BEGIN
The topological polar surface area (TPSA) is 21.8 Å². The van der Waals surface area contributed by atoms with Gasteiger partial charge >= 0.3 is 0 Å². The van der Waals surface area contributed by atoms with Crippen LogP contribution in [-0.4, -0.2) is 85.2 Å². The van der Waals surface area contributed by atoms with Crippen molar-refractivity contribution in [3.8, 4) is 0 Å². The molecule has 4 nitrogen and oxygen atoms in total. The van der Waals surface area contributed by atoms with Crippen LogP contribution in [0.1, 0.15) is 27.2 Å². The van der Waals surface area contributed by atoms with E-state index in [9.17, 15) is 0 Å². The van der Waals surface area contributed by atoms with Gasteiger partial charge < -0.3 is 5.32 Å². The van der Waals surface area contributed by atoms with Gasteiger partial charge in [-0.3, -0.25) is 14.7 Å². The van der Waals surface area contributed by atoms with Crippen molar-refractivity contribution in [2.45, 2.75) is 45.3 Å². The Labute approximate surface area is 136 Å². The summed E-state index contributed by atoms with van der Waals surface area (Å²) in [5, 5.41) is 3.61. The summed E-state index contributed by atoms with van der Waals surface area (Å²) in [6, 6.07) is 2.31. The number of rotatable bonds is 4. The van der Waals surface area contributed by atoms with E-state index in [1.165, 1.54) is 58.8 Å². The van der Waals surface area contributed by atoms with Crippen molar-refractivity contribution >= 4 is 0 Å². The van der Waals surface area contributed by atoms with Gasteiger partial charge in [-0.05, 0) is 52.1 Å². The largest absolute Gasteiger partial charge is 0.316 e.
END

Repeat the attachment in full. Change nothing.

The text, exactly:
The topological polar surface area (TPSA) is 21.8 Å². The van der Waals surface area contributed by atoms with Gasteiger partial charge >= 0.3 is 0 Å². The van der Waals surface area contributed by atoms with Crippen LogP contribution in [-0.4, -0.2) is 85.2 Å². The van der Waals surface area contributed by atoms with Crippen molar-refractivity contribution in [3.8, 4) is 0 Å². The molecule has 4 nitrogen and oxygen atoms in total. The van der Waals surface area contributed by atoms with Crippen LogP contribution in [0.1, 0.15) is 27.2 Å². The van der Waals surface area contributed by atoms with E-state index in [9.17, 15) is 0 Å². The van der Waals surface area contributed by atoms with Gasteiger partial charge < -0.3 is 5.32 Å². The van der Waals surface area contributed by atoms with Gasteiger partial charge in [-0.3, -0.25) is 14.7 Å². The van der Waals surface area contributed by atoms with Crippen molar-refractivity contribution in [2.45, 2.75) is 45.3 Å². The Labute approximate surface area is 136 Å². The summed E-state index contributed by atoms with van der Waals surface area (Å²) in [5, 5.41) is 3.61. The summed E-state index contributed by atoms with van der Waals surface area (Å²) in [6, 6.07) is 2.31. The number of rotatable bonds is 4. The van der Waals surface area contributed by atoms with E-state index in [1.165, 1.54) is 58.8 Å². The van der Waals surface area contributed by atoms with Crippen molar-refractivity contribution >= 4 is 0 Å². The van der Waals surface area contributed by atoms with Gasteiger partial charge in [-0.05, 0) is 52.1 Å². The largest absolute Gasteiger partial charge is 0.316 e.